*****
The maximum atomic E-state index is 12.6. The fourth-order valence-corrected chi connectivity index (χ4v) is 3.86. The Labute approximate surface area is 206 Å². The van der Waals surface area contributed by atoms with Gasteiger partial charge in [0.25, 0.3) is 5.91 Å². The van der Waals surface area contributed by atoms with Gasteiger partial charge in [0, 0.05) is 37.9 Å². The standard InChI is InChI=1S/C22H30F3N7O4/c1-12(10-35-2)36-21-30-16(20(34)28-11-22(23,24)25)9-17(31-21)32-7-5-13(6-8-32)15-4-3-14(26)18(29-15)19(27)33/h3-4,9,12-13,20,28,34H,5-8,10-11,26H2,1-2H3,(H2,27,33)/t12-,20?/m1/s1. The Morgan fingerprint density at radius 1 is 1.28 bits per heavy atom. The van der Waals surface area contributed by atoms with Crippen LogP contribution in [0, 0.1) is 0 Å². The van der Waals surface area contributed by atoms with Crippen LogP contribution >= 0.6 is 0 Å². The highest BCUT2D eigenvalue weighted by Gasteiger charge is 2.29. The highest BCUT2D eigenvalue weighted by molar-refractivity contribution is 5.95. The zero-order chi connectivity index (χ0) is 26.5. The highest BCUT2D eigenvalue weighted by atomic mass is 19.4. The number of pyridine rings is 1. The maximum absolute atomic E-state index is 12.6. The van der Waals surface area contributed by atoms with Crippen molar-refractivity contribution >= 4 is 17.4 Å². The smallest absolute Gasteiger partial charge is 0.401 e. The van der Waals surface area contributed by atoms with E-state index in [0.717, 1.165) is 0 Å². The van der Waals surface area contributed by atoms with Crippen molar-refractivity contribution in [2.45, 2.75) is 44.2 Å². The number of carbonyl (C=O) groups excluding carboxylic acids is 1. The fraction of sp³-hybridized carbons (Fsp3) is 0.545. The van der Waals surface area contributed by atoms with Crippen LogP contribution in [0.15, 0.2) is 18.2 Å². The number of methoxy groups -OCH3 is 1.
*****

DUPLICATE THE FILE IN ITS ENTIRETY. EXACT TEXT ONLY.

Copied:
The maximum atomic E-state index is 12.6. The fourth-order valence-corrected chi connectivity index (χ4v) is 3.86. The Labute approximate surface area is 206 Å². The van der Waals surface area contributed by atoms with Gasteiger partial charge in [0.25, 0.3) is 5.91 Å². The van der Waals surface area contributed by atoms with Gasteiger partial charge in [0, 0.05) is 37.9 Å². The standard InChI is InChI=1S/C22H30F3N7O4/c1-12(10-35-2)36-21-30-16(20(34)28-11-22(23,24)25)9-17(31-21)32-7-5-13(6-8-32)15-4-3-14(26)18(29-15)19(27)33/h3-4,9,12-13,20,28,34H,5-8,10-11,26H2,1-2H3,(H2,27,33)/t12-,20?/m1/s1. The Morgan fingerprint density at radius 1 is 1.28 bits per heavy atom. The van der Waals surface area contributed by atoms with Crippen LogP contribution in [0, 0.1) is 0 Å². The van der Waals surface area contributed by atoms with Crippen LogP contribution >= 0.6 is 0 Å². The highest BCUT2D eigenvalue weighted by Gasteiger charge is 2.29. The highest BCUT2D eigenvalue weighted by molar-refractivity contribution is 5.95. The zero-order chi connectivity index (χ0) is 26.5. The highest BCUT2D eigenvalue weighted by atomic mass is 19.4. The number of pyridine rings is 1. The maximum absolute atomic E-state index is 12.6. The van der Waals surface area contributed by atoms with Crippen molar-refractivity contribution >= 4 is 17.4 Å². The smallest absolute Gasteiger partial charge is 0.401 e. The van der Waals surface area contributed by atoms with E-state index in [0.717, 1.165) is 0 Å². The van der Waals surface area contributed by atoms with Crippen molar-refractivity contribution in [2.45, 2.75) is 44.2 Å². The number of carbonyl (C=O) groups excluding carboxylic acids is 1. The fraction of sp³-hybridized carbons (Fsp3) is 0.545. The van der Waals surface area contributed by atoms with Crippen LogP contribution in [0.15, 0.2) is 18.2 Å². The number of methoxy groups -OCH3 is 1.